I’m crossing some lines in the Yukon. I’m searching for dots.
Several lines drawn on maps define the Yukon for me. There’s a straight line across the bottom of the Territory that marks 60° north latitude. To many Canadians, “north” is what’s beyond that line. It’s a line mostly drawn by politicians and mapmakers, but it’s also a line that defines the way people view part of this giant country. In Canada, “North” is a thing.
Farther north, up at latitude 66°33’ there’s another straight line – the Arctic Circle. That one goes right around the planet. It’s a line drawn by astronomy. At that line, the sun doesn’t set on the longest day of the year, and it doesn’t rise on the shortest.
Between those two, there’s a squiggly, fuzzy line running more or less east and west. It’s the tree line. It’s a line drawn by biology and geology and climate. South of tree line there’s forest; north of tree line there’s tundra. But like most things biological, it’s not quite that simple. When you zoom in far beyond the level of that giant map of Canada on the wall, things get messy because tree line is spotty and broken and moving, depending on the interactions of living and non-living things. Patches of trees come and go up here. It’s like they didn’t even bother to look at the map at all.
The fourth line, the one I’m tracing instead of crossing, is the Dempster Highway – a 732 kilometer, two-lane (more or less) ribbon of gravel running north (more or less) from near Dawson City, up through forests and tundra and then some more forest and then tundra, across the Arctic Circle, across northern rivers, to Inuvik, up on the huge Mackenzie Delta near the Arctic Ocean. It’s a line drawn by road-building crews and the native guides who showed them the best route. It follows old winding paths and carves new straight lines. In some of the straight stretches, the road is also an airstrip (don’t stop there). It winds along rivers, over low mountain passes, and rides on top of a thick bed of rock and gravel laid down over the permafrost. I drive up and down this road looking for dots to add to a map.
I’ve been collecting insects along the Dempster almost every year since 2011. Each year our research questions are a little different, our field crews are a little different, our focus is a little different. This year I’m mostly focused on collecting data for a long-standing project in taxonomy (where the root question is “what is this thing?”) and faunistics (where the root question is “what things are here?”). My main group of interest is the fly family Chloropidae. It’s a diverse and abundant group of little flies that live everywhere from tropical rainforest canopies to deserts to urban backyards to the high arctic tundra. And they play a huge range of ecological roles, from herbivores to scavengers to predators to parasites to pollinators. On my first visit to the southern Yukon in 1997 I started collecting chloropids and I soon noticed how many species there were, how widespread they were, and how many seemed to be undescribed species, or species unrecorded in North America.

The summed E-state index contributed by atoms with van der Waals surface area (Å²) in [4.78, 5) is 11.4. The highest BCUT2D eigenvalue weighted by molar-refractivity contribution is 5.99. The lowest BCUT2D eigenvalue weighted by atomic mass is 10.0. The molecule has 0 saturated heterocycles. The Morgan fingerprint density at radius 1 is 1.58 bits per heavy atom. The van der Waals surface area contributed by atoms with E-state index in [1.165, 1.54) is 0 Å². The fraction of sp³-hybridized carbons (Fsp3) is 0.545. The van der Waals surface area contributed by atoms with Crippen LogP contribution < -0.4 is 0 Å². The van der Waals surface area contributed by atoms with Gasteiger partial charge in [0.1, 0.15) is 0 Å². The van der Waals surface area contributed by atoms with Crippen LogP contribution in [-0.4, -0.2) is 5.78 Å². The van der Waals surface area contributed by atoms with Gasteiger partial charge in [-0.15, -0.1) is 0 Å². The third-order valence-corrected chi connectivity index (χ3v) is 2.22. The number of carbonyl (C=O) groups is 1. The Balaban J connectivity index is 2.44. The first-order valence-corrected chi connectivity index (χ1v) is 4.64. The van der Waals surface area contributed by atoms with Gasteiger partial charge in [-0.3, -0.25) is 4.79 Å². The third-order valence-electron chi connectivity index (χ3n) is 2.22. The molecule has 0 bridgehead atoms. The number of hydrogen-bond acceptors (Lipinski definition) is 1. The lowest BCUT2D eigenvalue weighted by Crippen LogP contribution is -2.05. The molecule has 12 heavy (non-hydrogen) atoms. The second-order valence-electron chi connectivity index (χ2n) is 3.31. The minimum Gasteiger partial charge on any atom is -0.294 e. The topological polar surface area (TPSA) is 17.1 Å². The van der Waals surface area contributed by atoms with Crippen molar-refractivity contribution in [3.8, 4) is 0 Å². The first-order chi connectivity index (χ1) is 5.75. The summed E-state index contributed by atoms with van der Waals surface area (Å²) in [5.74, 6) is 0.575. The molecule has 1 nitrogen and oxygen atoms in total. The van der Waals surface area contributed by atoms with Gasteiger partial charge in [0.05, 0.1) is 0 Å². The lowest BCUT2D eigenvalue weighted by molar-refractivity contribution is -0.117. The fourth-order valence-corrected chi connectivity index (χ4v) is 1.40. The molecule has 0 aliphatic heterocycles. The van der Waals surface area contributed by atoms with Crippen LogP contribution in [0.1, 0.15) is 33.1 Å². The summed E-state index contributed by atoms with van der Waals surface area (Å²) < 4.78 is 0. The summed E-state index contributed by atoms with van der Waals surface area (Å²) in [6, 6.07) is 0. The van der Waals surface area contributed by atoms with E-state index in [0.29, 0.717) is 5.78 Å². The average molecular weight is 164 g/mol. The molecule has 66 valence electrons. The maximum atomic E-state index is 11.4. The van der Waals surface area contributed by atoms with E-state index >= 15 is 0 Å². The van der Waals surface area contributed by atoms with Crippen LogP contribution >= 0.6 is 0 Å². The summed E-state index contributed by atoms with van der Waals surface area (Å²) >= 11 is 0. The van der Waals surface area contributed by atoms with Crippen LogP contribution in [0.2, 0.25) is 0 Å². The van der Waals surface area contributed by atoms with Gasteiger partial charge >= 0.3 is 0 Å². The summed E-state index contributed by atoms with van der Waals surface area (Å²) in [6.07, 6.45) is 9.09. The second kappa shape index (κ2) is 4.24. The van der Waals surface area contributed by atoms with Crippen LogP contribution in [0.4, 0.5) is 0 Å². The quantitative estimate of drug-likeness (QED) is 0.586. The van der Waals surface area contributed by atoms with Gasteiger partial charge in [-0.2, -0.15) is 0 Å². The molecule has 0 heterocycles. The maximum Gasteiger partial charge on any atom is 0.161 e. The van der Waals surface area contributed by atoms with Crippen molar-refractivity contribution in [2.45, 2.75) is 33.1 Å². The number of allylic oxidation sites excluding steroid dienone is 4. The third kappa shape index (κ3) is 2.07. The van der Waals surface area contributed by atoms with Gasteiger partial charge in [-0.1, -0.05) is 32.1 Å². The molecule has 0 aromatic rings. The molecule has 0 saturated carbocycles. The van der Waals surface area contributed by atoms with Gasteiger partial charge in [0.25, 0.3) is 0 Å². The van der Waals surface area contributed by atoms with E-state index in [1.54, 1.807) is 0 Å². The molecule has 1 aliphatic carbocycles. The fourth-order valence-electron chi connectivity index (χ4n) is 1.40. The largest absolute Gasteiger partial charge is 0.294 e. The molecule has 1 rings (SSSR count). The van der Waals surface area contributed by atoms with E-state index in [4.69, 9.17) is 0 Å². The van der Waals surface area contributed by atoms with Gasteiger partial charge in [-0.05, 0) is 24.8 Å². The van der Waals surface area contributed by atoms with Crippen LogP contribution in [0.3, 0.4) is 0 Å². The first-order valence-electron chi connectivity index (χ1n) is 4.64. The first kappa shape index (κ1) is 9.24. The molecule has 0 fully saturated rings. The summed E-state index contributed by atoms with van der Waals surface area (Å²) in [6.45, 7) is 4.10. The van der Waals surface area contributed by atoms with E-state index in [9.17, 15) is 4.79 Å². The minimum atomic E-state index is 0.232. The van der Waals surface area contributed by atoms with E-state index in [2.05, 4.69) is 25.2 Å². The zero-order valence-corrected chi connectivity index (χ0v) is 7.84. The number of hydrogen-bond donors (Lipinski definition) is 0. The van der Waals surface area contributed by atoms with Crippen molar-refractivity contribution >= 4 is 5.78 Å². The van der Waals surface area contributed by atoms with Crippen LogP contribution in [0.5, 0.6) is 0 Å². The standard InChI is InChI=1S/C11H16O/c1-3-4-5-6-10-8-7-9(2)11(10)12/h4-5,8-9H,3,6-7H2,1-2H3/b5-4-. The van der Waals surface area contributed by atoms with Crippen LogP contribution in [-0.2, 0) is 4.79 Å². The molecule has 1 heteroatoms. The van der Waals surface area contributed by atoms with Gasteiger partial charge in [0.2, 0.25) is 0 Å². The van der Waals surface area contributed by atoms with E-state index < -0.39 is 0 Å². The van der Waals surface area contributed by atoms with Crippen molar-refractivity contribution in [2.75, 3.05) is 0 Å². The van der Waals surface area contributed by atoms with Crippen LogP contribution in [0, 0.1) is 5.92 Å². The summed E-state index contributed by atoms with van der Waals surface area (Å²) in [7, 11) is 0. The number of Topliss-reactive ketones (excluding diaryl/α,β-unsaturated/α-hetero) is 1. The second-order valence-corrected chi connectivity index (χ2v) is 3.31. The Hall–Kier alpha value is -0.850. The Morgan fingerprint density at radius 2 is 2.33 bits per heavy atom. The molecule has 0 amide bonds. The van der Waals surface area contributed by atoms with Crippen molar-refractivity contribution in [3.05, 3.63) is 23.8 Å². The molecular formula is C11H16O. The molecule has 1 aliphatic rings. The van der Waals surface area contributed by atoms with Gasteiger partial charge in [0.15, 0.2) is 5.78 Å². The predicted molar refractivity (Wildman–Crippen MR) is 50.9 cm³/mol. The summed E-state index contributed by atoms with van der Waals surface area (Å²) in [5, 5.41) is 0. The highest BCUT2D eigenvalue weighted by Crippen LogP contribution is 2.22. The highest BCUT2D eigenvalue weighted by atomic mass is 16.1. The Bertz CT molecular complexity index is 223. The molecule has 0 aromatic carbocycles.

That last part – unrecorded in North America – is especially relevant to research in the Yukon, because this part of the continent is a crossroads for species. Many widespread North American species range all the way up through Yukon and Alaska, but this place is also special because when most of Canada was covered with ice for much of the past two million years, a big chunk of Yukon and Alaska were ice-free, part of the great Beringian refugium. Beringia was a gateway for many species to walk or crawl or swim or be carried by wind or animals or water from eastern Russia into North America. And many of them stayed up here. So we know of several species that are widespread through Eurasia but only found in North America way up here in the northwest corner. Because of the glaciers. But, the species we know are only a small fraction of the species that are probably up here, especially in poorly studied groups like insects and other small invertebrates.
So I’ve been travelling the Yukon, stopping along the accessible routes to put out insect traps and sweep the vegetation for flies. And in most places I collect, there are chloropid flies. When I get back to the lab and prepare the specimens, I can identify the species, find out whether they are named or not, and I can put another little dot on a big map that says “this species lives here”. My dots come from my own collecting in the field, but also from samples collected by colleagues, and also from the rich holdings of older specimens housed in natural history museums. All the dots together give us a picture of the diversity of this one family of small flies up here, and when I’m done I’ll have produced a piece of work called The Chloropidae of The Yukon (or something like that; still a working title), that will help us understand a little piece of the biodiversity of this place a little better. And my dots can be combined with other dots of other groups drawn by other researchers, to help draw a very detailed pattern of dots.
So who cares? What’s the use of those dots? Well, those dots drawn by taxonomy and faunistic work are the basis for a whole suite of questions in ecology and biodiversity and conservation. With enough dots, we can define the structure of ecological communities, we can map them onto biotic and abiotic gradients, we can monitor the change in what, and where, those dots are over short time periods (as habitats change) or over long time periods (as the biota of the north has changed during and after ice ages).
And who doesn’t like connecting the dots?